I’m just back from Hal-Con, where I was helping man the Writers’ Federation of Nova Scotia recruiting table. It was an interesting time. There were some good costumes, though I found the cosplaying at Animaritime the two years I was a guest there to be less self-conscious, more playful, somehow.
Anyway, over in the vendor’s room there were a number of people promoting their comics, both print and web. A couple of Halifax-based comic artists there were Rich Morris and Josh Rodgers. Dave Howlett was there too with his new comic Slam-a-rama.
For me, though, discovering Thieves & Kings was the highlight of the con. This is a great secondary world fantasy graphic novel series, by Mark Oakley. It began in 1994, and by now the story is out in several book-length volumes and still going. The style reminds me of the art in Nausicaa (the manga). The storytelling is great. Most of it is in conventional panels, but every so often he has a section of narrative, one or several pages, with illustration just framing it, as though it’s an illustrated fairy tale, to use his own description. I really like this combination. It allows him to fill in the backstory or to carry the reader forward to another point in time. As anyone who has read the Torrie books knows, I like framing narratives. (Not to be confused with the illuminated manuscript effect of the art framing the narrative!) Come to think of it, there are frames in The Warlocks of Talverdin II, III, and IV, as well. We’re using a framing narrative in the Storyteller manga too; actually, in the manga, there are three layers of storytelling going on: we the creators are telling the whole story of Ulfleif telling the story of Moth telling the story of the escape of the devil Ulfhild-Vartu. Working out how to do that visually (since thus far we’re not using Mark’s technique of full pages of narrative) has been a fun creative challenge.
Unlike the toning issue, which is a creative challenge, but not a fun one.
Best of all, I had a long talk with the author-illustrator of Thieves & Kings on various aspects of his art, most crucial of which to report on here is … of course … toning. We went through all the steps Connie and I had followed in generating our less-than successful tones, and concluded, well, actually, that we shouldn’t have ended up with the bad moire we did. (I prefer to call ours argyle, anyway. Or just plain plaid.) Also, Mark observed that 600 dpi is actually a fairly low resolution to be printing manga at, which I’m going to think some more about, but that’s beside the point for now. (Point – pixel – pun, heh heh. Sorry.)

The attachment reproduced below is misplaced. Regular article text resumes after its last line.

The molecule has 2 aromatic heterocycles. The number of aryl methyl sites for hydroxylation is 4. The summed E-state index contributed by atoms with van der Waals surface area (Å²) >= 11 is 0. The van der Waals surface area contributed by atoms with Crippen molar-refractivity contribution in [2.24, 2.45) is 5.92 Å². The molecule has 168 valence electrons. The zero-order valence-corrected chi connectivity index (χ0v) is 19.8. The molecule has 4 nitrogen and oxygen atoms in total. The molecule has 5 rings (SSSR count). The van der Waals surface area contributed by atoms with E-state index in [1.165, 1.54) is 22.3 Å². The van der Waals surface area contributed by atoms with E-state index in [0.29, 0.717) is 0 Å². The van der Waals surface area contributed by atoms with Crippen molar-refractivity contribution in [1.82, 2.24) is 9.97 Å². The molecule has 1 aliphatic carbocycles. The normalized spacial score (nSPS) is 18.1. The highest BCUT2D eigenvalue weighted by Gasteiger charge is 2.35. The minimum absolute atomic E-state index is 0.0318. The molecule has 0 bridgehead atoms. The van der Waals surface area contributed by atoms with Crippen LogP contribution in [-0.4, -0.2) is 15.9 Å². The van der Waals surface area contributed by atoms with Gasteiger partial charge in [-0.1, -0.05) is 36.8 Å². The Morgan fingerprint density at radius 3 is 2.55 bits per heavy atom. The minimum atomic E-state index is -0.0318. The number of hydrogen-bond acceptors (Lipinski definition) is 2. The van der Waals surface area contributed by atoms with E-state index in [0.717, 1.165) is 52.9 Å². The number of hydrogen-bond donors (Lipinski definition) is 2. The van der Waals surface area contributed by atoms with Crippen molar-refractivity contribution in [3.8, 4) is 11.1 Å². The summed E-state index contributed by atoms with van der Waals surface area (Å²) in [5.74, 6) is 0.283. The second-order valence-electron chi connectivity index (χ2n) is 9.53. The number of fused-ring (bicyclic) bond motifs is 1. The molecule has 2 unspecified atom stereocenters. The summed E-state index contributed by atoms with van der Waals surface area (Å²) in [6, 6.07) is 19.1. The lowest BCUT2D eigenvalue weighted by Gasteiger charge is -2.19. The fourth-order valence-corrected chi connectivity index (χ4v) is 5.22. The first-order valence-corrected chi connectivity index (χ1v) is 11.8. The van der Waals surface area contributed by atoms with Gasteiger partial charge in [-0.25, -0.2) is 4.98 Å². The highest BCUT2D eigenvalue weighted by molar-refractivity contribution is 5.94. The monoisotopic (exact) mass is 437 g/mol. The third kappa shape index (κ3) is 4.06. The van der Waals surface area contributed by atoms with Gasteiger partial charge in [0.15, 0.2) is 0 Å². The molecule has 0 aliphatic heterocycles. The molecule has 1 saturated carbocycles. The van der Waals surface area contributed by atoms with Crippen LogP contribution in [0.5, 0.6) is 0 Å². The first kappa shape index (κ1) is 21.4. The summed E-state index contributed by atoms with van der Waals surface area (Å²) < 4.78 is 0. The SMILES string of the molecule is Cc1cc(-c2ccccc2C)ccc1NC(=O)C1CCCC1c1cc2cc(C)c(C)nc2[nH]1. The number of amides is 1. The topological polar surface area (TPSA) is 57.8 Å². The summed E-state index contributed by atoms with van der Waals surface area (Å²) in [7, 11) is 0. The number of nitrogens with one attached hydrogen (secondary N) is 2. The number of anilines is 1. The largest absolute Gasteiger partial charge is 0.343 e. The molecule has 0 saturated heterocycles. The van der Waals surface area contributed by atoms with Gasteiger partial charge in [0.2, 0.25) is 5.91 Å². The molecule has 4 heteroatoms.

Although he couldn’t pinpoint the source of our problem exactly — we ruled out resizing, anti-aliasing, compression, etc, etc, all those things I knew I wasn’t doing as the file travelled through PhotoShop, InDesign, and Acrobat, something Mark said in discussing his own digitally-generated tones gave me an inspiration. He was talking about the lpi (lines per inch) he used for different types of tones, and all the numbers he was mentioning were much lower than what I’d been using. So … home to develop some new tones for our pattern fill.
My steps thus far:
– fill a 2×2 cm square greyscale file (600 dpi as this is what it will be printed at, or that’s the plan, anyway) with the desired shade of grey.
– convert it to bitmap mode using halftone screen. (Note, this isn’t the filter thing, but an option that’ll come up when you change the mode of the file to halftone.)
– do that change using 600 dpi and an lpi of 45 or 53. I’m trying both, as 45 is a number I found recommended online somewhere for doing screentoning in Photoshop and 106 lpi is what the publisher will print at (53 is half of that, which suggest to me a nice even division of lines). I had used 100 lpi in generating the earlier tones, and that, I suspect, may be part (dare I hope all?) of the problem.
– make sure it’s round dots and not square.
– make sure there is no anti-aliasing on, though I don’t think that’s actually possible in a bitmap. (You might end up with irregular edges if you put something anti-aliased into a bitmap, though.) Generally (see the earlier post on anti-aliasing in colour on colour text), I find it’s best to have anti-aliasing as something you only turn on when you actually need it for something specific. Saves nasty surprises and fuzziness where you don’t want it.
– save that as a pattern. I’ve been making long pattern names that code what I actually did, the shade of grey, etc.
– I tested this by drawing some black outline blob-shapes (in a greyscale file), filling them my new patterns, turning that all into bitmap mode using the 50% threshold, and printing on both our laser and inkjet printer. Hey presto, no moire. However, and that’s a big however, I didn’t get moire last time either at this stage … I think. But I have a good feeling about this.
Possibly unwarranted, of course.
But bloody-minded hope in the face of all reality so often seems to be what trying to make a living telling stories, in any form, is all about.
Please note: I don’t actually know if this will work and will solve the problem we’ve had. It will be some time before we can get a test printing from publisher’s printer to find out. If you’re experimenting with digital screentones for print yourself, please please please don’t assume that I know what I’m doing or that these numbers and this process will generate moire-free results!